“She heroically cared for her mother.” “He is a real hero in the way he’s caring for his wife.” I’ve heard many versions of this sentiment referring to someone in the caregiving role as a “hero.”
While the person commenting means to give the caregiver a compliment, the term “hero” can unintentionally pressure mere mortal caregivers
to be superheroes.
Here are five reasons why caregivers should not strive to be heroes:
Heroes are super-human.
Caregivers are not. Caregivers are simply human beings doing their best to take care of someone they love who is injured, ill or disabled. They don’t possess the super powers or mystical abilities of a superhero.
Caregivers sometimes wish they did have super powers but it’s important for those of us who support them to acknowledge that they don’t have a magic wand to fix all of their loved one’s problems.
Heroes tend to have no social life.
The Fox Television show “Gotham” depicts a teenage Bruce Wayne training for his future as Batman rather than playing sports, video games or just hanging out with friends.
While heroes like Bruce Wayne don’t socialize much, caregivers who want to be physically and mentally healthy should. Socializing, taking breaks and not isolating oneself are essential for a caregiver to remain as healthy as possible so he or she can maintain the caregiving role.
Heroes don’t always collaborate well.
Heroes often have difficulty admitting when they need help. For example, Superman tends to carry the weight of the world on his shoulders.
While many caregivers struggle with asking for and accepting help, especially initially, it is absolutely essential for the caregiver’s well being. No caregiver should exist in a vacuum. The primary caregiver needs to be the captain of the ship with plenty of first mates.
Heroes are invulnerable.
The DC Comics’ website cites invulnerability as a superpower possessed by both Wonder Woman and Superman. I have never met a caregiver who wasn’t vulnerable.
Caregivers give their money, energy and time to care for a loved one, often expecting nothing or very little in return. They are frequently criticized by others in the family for “not doing it right.” They are also quite vulnerable to physical and mental health conditions when they don’t get help with their caregiving duties.
Heroes are secretive and lonely.
Heroes can’t be themselves all the time. Most superheroes are dressing up in costumes and hiding their true identities. Very fewpeople know the real person behind the hero façade. Caregivers whose costumes include acting like they always have everything together are typically falling apart behind closed doors.
Aim to be a real-life, human, good-enough caregiver. Maintain relationships.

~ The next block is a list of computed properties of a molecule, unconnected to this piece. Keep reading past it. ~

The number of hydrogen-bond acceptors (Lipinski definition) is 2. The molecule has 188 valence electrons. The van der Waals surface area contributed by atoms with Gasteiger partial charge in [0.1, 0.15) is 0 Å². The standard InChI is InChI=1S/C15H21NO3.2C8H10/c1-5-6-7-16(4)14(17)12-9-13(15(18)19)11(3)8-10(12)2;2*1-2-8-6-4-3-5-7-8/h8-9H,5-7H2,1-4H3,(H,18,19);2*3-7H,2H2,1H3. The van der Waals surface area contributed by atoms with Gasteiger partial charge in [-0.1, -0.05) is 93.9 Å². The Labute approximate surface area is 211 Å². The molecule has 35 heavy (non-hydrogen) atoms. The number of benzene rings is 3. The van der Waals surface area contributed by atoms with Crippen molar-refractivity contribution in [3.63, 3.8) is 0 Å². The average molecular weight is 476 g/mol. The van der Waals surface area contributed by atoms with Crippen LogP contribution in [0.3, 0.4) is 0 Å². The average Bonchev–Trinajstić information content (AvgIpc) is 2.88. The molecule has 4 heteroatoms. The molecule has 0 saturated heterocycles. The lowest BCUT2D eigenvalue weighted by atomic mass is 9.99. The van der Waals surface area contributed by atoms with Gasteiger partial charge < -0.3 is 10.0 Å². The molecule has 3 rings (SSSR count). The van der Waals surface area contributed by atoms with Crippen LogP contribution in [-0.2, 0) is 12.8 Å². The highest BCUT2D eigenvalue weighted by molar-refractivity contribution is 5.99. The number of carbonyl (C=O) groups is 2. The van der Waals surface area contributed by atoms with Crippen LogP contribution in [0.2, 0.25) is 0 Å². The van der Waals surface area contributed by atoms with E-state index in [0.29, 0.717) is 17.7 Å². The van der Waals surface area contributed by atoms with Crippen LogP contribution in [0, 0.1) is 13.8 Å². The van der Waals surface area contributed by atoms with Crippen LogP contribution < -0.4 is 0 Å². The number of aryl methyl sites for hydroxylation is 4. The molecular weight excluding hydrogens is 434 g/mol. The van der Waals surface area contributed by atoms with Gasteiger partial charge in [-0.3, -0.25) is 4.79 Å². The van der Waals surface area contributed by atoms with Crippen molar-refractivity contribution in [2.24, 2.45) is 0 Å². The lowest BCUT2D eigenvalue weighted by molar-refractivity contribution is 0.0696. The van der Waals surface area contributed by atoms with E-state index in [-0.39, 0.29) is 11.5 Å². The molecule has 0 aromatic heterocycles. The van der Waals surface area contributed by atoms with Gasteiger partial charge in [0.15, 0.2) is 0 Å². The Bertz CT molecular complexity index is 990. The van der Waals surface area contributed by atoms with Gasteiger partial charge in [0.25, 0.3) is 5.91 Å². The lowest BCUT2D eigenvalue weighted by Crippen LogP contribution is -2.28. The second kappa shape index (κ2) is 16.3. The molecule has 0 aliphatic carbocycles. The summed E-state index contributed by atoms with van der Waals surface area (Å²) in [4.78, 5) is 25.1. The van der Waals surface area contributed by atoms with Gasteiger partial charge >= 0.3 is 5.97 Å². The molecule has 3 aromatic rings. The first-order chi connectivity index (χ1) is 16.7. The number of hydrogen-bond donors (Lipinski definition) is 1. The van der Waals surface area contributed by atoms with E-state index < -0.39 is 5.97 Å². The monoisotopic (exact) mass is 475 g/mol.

Socialize. Have realistic expectations of yourself. And most importantly, ask for help. Stop trying to be a hero — it’s impossible and unnecessary.
Jennifer L. FitzPatrick, MSW, LCSW-C, CSP (Certified Speaking Professional), the founder of Jenerations Health, is the author of “Cruising Through Caregiving: Reducing The Stress of Caring For Your Loved One.” To download a free chapter, go to www.cruisingthroughcaregiving.com.
MEDICARE UPDATE AND MEDICARE BENEFITS CHECKUP
· Are you New to Medicare or the caregiver for a Medicare beneficiary?
· Are you paying too much for prescription medications?
· Are you on the right Medicare Part D prescription plan?
Medicare Counselors from the Division of Aging and Adult Services, and Virginia Insurance Counseling and Assistance Program can help.
Learn the basics of Medicare coverage and choices and get a personalized benefits checkup.
Time: Noon – 1:30 p.m. – Medicare Updates
2 – 5 p.m. – Part D Enrollment Assistance
Location: Beatley Library, 5005 Duke St.
Registration required: Call 703-7465999 or email [email protected]
The City of Alexandria is committed to compliance with the Americans with Disabilities Act, as amended. To request a reasonable accommodation, email maurice.[email protected] or call 571384-5244.
March 19, 21 & 29
VOLUNTEER ADVOCATES NEEDED IN ALEXANDRIA
The Northern Virginia Long-Term Care Ombudsman Program is looking for people who are empathetic, diplomatic, assertive and skilled communicators to be volunteer ombudsmen.
As an ombudsman you will be assigned to visit a local nursing or assisted living facility, working to ensure that residents’ rights are being protected and helping residents with problems that they are unable to resolve alone. Volunteer ombudsmen must volunteer four hours per week for one year. Visits must occur between 8 a.m. and 6 p.m. on weekdays.
Ongoing training and support provided. The next initial three-day training will be March 19, 21 and 29, 2018. Plus save the date of April 2, 2018.
For more information: Call 703-324-5861 or visit www.fairfaxcounty.